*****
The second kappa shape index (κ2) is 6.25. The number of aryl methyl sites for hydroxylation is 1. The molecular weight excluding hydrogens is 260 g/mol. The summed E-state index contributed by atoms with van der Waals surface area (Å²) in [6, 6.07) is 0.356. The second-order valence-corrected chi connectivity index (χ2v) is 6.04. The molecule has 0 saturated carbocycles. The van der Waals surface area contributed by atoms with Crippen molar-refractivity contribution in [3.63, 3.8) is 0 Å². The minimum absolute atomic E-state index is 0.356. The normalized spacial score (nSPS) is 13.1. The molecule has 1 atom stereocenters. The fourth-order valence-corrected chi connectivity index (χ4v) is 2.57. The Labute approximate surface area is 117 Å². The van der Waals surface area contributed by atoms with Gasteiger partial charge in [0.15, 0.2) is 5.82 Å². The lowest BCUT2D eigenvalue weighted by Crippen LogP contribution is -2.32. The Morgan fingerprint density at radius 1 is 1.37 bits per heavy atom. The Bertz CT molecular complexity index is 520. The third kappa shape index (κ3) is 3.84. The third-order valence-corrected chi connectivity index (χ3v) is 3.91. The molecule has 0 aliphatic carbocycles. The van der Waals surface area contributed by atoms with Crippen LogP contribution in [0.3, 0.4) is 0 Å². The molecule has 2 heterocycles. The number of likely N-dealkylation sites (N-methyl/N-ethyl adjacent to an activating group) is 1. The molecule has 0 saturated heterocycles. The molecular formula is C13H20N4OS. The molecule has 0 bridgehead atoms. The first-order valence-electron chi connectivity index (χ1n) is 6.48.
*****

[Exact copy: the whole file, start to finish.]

The second kappa shape index (κ2) is 6.25. The number of aryl methyl sites for hydroxylation is 1. The molecular weight excluding hydrogens is 260 g/mol. The summed E-state index contributed by atoms with van der Waals surface area (Å²) in [6, 6.07) is 0.356. The second-order valence-corrected chi connectivity index (χ2v) is 6.04. The molecule has 0 saturated carbocycles. The van der Waals surface area contributed by atoms with Crippen molar-refractivity contribution in [3.63, 3.8) is 0 Å². The minimum absolute atomic E-state index is 0.356. The normalized spacial score (nSPS) is 13.1. The molecule has 1 atom stereocenters. The fourth-order valence-corrected chi connectivity index (χ4v) is 2.57. The Labute approximate surface area is 117 Å². The van der Waals surface area contributed by atoms with Gasteiger partial charge in [0.15, 0.2) is 5.82 Å². The lowest BCUT2D eigenvalue weighted by Crippen LogP contribution is -2.32. The Morgan fingerprint density at radius 1 is 1.37 bits per heavy atom. The Bertz CT molecular complexity index is 520. The third kappa shape index (κ3) is 3.84. The third-order valence-corrected chi connectivity index (χ3v) is 3.91. The molecule has 0 aliphatic carbocycles. The van der Waals surface area contributed by atoms with Crippen LogP contribution in [0.3, 0.4) is 0 Å². The molecule has 2 heterocycles. The number of likely N-dealkylation sites (N-methyl/N-ethyl adjacent to an activating group) is 1. The molecule has 0 saturated heterocycles. The molecular formula is C13H20N4OS. The molecule has 0 bridgehead atoms. The first-order valence-electron chi connectivity index (χ1n) is 6.48.